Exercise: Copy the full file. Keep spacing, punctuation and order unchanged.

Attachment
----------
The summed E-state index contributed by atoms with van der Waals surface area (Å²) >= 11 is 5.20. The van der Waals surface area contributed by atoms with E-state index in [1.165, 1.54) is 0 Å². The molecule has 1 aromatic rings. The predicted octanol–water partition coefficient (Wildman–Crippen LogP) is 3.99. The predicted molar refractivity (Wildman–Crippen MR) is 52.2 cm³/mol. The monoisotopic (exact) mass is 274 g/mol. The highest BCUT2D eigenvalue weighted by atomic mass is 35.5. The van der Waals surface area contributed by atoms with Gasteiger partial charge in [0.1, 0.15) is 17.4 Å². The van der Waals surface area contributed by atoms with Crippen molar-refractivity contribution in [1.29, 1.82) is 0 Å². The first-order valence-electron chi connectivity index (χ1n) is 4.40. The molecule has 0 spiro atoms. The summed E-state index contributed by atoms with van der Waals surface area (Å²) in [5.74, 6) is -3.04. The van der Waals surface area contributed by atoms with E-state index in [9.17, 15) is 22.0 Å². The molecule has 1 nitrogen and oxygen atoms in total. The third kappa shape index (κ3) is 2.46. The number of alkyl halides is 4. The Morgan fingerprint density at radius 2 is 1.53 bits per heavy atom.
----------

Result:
The summed E-state index contributed by atoms with van der Waals surface area (Å²) >= 11 is 5.20. The van der Waals surface area contributed by atoms with E-state index in [1.165, 1.54) is 0 Å². The molecule has 1 aromatic rings. The predicted octanol–water partition coefficient (Wildman–Crippen LogP) is 3.99. The predicted molar refractivity (Wildman–Crippen MR) is 52.2 cm³/mol. The monoisotopic (exact) mass is 274 g/mol. The highest BCUT2D eigenvalue weighted by atomic mass is 35.5. The van der Waals surface area contributed by atoms with Gasteiger partial charge in [0.1, 0.15) is 17.4 Å². The van der Waals surface area contributed by atoms with Crippen molar-refractivity contribution in [1.29, 1.82) is 0 Å². The first-order valence-electron chi connectivity index (χ1n) is 4.40. The molecule has 0 spiro atoms. The summed E-state index contributed by atoms with van der Waals surface area (Å²) in [5.74, 6) is -3.04. The van der Waals surface area contributed by atoms with E-state index in [9.17, 15) is 22.0 Å². The molecule has 1 nitrogen and oxygen atoms in total. The third kappa shape index (κ3) is 2.46. The number of alkyl halides is 4. The Morgan fingerprint density at radius 2 is 1.53 bits per heavy atom.